UK slips into recession but Chancellor Kwasi Kwarteng says it’ll be ‘shallow’ slump after Pound tanks

Chancellor of the Exchequer Kwasi Kwarteng delivers his mini-budget in the House of Commons, London. Picture date: Friday September 23, 2022

KWASI Kwarteng last night admitted for the first time that the UK is in recession — but predicted it would be a “shallow” slump.

The Chancellor’s comments came after the huge package of tax cuts and government borrowing announced in his “mini Budget” triggered a fall in the Pound to its lowest level in 37 years.

The UK has slipped into a recession, Kwasi Kwarteng admits

Government borrowing is rising and this has spooked investors

The Pound is dipping and could soon be equal on value to the Dollar

Mr Kwarteng is positive his tax cuts will free the economy to grow

In a bid to boost growth, Mr Kwarteng is making £45billion in tax cuts, slashing 1p off income tax and abolishing the 45p rate.

It will be funded by a big jump in government debt, in the hope of jolting the flatlining economy into life.

Experts said the plan would boost growth to two per cent from next year.

But yesterday, the ballooning debt pile spooked investors, economists and traders.

Sterling suffered the biggest one-day fall since March 2020, when markets reeled at the onset of the pandemic.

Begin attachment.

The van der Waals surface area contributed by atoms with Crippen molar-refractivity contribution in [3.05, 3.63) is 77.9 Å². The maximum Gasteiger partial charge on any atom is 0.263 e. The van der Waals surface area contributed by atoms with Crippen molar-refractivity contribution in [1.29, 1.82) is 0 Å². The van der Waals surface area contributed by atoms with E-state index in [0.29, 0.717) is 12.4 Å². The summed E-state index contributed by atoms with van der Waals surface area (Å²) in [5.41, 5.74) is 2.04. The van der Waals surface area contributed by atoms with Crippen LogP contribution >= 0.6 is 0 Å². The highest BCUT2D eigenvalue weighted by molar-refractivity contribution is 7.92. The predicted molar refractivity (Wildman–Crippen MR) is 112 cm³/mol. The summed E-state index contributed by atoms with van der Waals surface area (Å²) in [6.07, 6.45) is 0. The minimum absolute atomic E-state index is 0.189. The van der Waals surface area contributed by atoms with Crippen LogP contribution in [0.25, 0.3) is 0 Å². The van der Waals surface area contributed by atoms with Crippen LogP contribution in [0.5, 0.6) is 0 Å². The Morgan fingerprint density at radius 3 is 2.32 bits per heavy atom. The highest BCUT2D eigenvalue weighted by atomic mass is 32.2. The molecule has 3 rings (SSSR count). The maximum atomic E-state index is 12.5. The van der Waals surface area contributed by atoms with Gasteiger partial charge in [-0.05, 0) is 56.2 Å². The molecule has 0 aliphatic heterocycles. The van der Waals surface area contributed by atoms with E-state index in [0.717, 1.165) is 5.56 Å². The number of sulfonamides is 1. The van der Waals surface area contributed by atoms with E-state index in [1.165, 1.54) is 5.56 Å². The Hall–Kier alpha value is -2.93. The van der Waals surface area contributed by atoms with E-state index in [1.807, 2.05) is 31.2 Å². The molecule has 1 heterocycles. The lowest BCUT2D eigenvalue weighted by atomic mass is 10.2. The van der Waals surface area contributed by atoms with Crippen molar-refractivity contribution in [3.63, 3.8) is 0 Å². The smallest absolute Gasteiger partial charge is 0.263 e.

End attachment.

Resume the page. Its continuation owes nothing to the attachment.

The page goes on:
At one point yesterday, the pound slid by more than three per cent to $1.09 for the first time since 1985 — the previous historic low.

Traders are now betting there is a one in four chance sterling will equal the dollar this year — which has never happened before.

The pound also fell to €1.12. Mr Kwarteng insisted his radical package — which delivered the biggest tax cuts since 1972 — would ultimately boost growth and deliver a strong economic recovery.

But he last night admitted the economy is “technically” in recession.

The Chancellor told the BBC: “We’ve had two quarters of very little negative growth.

“I think these measures are going to help us drive growth.”

A recession will be confirmed if the economy is found to have shrunk from July to September.

And the Bank of England has been urged to raise interest rates again as soon as next week to stop the pound weakening further.

It has already raised those rates this week by 0.5 per cent to 2.25 per cent, levels last seen after the last financial crash in 2008.

Deutsche Bank analysts said there are “very strong signals” the market is no longer willing to fund the UK’s external deficit.

Analyst George Saravelos said: “We’ve been expressing our concerns about UK external sustainability for a while.

“The very large, unfunded tax cuts and other fiscal giveaways announced by the UK chancellor only strengthen our worries.”

Neil Wilson, chief market analyst at Finalto, said it was “the worst day I’ve ever seen in markets from a British perspective”.

London’s stock index of the biggest companies, the FTSE 100, also briefly tipped below 7,000 points for the first time since March, falling 140.92 points.

Mr Kwarteng shook off the brutal sterling sell-off, saying: “I don’t comment on market movements”.

The fears about the ballooning of government debt comes as the cost of borrowing hit levels not seen for almost 30 years.

Bethany Payne, of Janus Henderson Investors, said of Mr Kwarteng’s mini Budget: “This is a radical economic gamble; a ‘go big or go home’ gamble.”